Govt introduces flexible tax policy for small businesses

Published On: May 29, 2020 06:30 PM NPT By: RAJESH KHANAL

KATHMANDU, May 29: The budget for fiscal year 2020/21 unveiled by the government on Thursday was expected to restructure the tax system largely along with revising income tax slabs to invigorate the economic activities that have been largely hit by the over two months of the nationwide lockdown.

The budget came up with no room for variation in individual income tax structure. Nonetheless, it has awarded the micro and small enterprises high priority and provided the sector a respite from the COVID-19 distress through lenient measures in taxation. Tax is one of the main tools that give the government a major source of revenue while it is also one of the mechanisms to boost up the aggregate demand of the economy that is reeling under recession.

According to the Federation of Nepalese Chambers of Commerce and Industry (FNCCI), more than 1.5 million individuals have lost their jobs following the lockdown enforced since March 24. So, the government has projected that poverty will increase by two point percent, obviously hitting the consumption demand. The umbrella organizations of the private sector had been pressing the government to introduce a ‘more flexible’ income tax policy through the budget.

Shekhar Golchha, senior vice-president of FNCCI, said the government had seemingly focused too much on introducing a “balanced budget” and “maybe it was reluctant to turn flexible in terms of taxation” as it is under high pressure to manage adequate financial resources. “However, the budget has left very little room for boosting the businesses that are taken down heavily by the threat of coronavirus,” said Golchha.   

Kamlesh Kumar Agrawal, vice president of Nepal Chamber of Commerce, said the government could have considered extending the tax bracket for the low income households which struggled to meet their daily requirements during this crisis. “The bright side of the budget is that it has at least introduced some relief measures for micro and small businesses,” he added.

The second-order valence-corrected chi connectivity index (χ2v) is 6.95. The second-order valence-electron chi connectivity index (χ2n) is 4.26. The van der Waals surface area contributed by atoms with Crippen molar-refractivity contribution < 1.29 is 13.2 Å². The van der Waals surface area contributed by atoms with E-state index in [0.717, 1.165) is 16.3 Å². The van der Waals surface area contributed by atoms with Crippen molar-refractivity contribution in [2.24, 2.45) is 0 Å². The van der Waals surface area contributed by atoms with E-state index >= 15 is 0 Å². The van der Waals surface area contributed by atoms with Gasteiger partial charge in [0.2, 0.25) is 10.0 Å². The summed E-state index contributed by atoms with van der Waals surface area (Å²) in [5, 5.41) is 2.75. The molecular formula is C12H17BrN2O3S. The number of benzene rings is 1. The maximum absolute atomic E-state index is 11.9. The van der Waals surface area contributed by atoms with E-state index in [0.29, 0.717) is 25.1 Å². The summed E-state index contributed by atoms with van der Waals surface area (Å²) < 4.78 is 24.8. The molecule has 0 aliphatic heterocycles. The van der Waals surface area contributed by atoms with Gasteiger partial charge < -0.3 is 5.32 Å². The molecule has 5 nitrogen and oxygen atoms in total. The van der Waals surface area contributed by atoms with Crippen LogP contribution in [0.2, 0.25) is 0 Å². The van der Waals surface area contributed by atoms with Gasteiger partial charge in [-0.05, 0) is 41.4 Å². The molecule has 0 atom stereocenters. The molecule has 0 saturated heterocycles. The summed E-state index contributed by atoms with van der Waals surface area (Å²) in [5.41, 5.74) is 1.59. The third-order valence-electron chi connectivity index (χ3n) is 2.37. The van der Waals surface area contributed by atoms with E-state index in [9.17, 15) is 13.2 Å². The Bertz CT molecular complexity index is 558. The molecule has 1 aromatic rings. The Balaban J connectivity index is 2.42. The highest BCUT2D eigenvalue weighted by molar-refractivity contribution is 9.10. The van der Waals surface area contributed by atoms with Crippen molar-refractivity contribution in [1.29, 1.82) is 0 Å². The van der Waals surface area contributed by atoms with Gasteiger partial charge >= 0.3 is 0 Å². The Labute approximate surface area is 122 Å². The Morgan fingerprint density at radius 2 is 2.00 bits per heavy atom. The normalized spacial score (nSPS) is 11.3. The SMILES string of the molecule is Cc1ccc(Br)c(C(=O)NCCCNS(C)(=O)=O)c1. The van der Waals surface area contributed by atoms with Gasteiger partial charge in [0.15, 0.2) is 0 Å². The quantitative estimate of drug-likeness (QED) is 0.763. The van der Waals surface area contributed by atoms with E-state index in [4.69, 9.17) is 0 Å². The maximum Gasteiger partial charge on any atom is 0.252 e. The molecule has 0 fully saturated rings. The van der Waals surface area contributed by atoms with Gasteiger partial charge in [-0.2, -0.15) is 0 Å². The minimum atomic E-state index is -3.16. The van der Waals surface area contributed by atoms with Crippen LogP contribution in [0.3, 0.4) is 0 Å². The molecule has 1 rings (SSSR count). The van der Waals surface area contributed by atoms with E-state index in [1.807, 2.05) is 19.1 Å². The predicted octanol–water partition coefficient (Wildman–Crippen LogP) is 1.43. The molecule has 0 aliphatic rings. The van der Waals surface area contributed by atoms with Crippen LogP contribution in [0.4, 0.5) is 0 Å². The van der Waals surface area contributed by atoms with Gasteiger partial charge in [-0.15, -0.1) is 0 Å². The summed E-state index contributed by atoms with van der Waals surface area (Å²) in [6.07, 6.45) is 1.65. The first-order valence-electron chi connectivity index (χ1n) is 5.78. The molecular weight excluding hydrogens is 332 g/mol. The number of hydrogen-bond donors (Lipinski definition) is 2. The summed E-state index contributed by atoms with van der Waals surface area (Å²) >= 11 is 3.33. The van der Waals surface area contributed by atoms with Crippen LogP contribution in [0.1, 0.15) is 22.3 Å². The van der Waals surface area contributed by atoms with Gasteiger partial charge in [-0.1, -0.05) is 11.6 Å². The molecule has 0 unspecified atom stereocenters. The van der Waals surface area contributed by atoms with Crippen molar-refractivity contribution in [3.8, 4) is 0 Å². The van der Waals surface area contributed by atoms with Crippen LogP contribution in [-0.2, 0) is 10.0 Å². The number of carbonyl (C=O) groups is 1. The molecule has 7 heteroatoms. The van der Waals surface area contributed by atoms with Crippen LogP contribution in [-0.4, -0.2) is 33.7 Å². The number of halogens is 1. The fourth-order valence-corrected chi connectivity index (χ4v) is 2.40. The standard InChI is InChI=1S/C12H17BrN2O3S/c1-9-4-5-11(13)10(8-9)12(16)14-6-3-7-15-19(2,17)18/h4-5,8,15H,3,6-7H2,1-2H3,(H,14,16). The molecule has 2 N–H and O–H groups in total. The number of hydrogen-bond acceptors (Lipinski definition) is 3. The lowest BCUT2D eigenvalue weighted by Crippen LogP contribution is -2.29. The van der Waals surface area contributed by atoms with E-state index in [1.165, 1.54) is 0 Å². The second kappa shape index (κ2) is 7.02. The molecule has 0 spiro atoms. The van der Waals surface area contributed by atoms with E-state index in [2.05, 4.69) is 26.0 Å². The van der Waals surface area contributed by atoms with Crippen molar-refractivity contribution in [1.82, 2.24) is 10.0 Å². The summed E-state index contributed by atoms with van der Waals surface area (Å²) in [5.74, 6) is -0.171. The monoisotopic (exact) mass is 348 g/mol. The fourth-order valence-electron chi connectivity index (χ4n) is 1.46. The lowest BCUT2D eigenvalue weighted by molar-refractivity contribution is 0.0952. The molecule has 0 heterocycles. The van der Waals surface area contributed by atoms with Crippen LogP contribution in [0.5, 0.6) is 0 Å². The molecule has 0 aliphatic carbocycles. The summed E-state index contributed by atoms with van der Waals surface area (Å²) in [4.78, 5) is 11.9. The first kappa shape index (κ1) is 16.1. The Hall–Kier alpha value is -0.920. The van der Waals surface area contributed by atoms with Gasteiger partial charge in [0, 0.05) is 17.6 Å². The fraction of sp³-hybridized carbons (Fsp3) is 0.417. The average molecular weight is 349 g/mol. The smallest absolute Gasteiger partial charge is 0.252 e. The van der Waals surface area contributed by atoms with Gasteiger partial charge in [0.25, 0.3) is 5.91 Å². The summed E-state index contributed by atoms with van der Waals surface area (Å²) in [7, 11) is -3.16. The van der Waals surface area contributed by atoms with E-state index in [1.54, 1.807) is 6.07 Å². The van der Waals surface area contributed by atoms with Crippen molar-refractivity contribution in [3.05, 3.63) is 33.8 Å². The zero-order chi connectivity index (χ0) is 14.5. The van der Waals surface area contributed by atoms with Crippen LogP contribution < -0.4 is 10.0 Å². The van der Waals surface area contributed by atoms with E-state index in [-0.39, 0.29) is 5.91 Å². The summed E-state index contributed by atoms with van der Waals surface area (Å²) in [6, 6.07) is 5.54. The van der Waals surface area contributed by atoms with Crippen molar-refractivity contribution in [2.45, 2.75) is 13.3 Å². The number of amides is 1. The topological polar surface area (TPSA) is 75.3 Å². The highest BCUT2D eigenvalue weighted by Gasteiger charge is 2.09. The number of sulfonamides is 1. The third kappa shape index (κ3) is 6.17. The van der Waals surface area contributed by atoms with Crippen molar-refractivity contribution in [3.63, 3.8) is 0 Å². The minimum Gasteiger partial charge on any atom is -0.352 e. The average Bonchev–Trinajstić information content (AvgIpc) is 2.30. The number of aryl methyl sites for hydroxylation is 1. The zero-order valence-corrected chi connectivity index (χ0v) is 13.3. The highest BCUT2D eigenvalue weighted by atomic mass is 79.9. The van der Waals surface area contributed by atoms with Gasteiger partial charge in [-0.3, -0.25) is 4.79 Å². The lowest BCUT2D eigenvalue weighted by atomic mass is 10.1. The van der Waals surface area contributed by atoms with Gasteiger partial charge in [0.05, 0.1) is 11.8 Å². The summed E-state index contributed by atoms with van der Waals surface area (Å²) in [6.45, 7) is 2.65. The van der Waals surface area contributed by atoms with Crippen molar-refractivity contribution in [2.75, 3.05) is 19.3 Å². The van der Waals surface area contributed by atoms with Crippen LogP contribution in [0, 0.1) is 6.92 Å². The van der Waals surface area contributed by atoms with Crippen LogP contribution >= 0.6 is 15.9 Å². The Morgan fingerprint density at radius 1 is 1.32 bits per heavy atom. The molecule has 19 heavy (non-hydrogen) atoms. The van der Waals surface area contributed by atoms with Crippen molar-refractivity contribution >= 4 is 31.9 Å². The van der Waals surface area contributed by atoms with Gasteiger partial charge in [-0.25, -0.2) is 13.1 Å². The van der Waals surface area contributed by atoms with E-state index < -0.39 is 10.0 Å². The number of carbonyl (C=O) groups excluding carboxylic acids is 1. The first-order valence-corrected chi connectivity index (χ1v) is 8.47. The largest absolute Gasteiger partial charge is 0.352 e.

The budget has offered heavy income tax exemption to small and cottage industrialists. It has exempted income tax of up to 75% for businesses with annual transactions of up to Rs 2 million.

Likewise, the government has announced a 50 percent waiver on income tax for businesses whose annual transaction is between Rs 2 million and Rs 5 million, while 25 percent exemption has been granted to businesses with annual transactions amounting to Rs 5 to Rs 10 million. The income tax exemption period for small businesses has been extended by two years to seven years, while the exemption period for women-run enterprises has been extended by three years to 10 years.

To facilitate the industrial units operating in the industrial areas, such industrial units will receive a 25 percent discount on income tax for five years. The government has slashed the customs tax on the import of machinery and raw materials required for small and cottage industries, agriculture, livestock, veterinary and mask production. Similarly, the customs tax on the seeds of paddy, maize, wheat and vegetables has also been reduced. The government has also exempted VAT on the import of raw materials required for producing medicines as well as the raw materials of ayurvedic medicines.

In addition, airline companies, transportation companies, hotels, travel and trekking agencies will receive a 20 percent exemption on income tax of the current fiscal year. The government has also removed infrastructure development tax on aviation fuel while slashing all airport service charges for aircraft during the lockdown period and flight restrictions.

The government, however, has increased the taxes on petrol, diesel, gold, alcohol and cigarettes. In the revised rate, imported alcohol will be dearer by Rs 300 per litre and gold will be expensive by Rs 2,000 per 10 grams.


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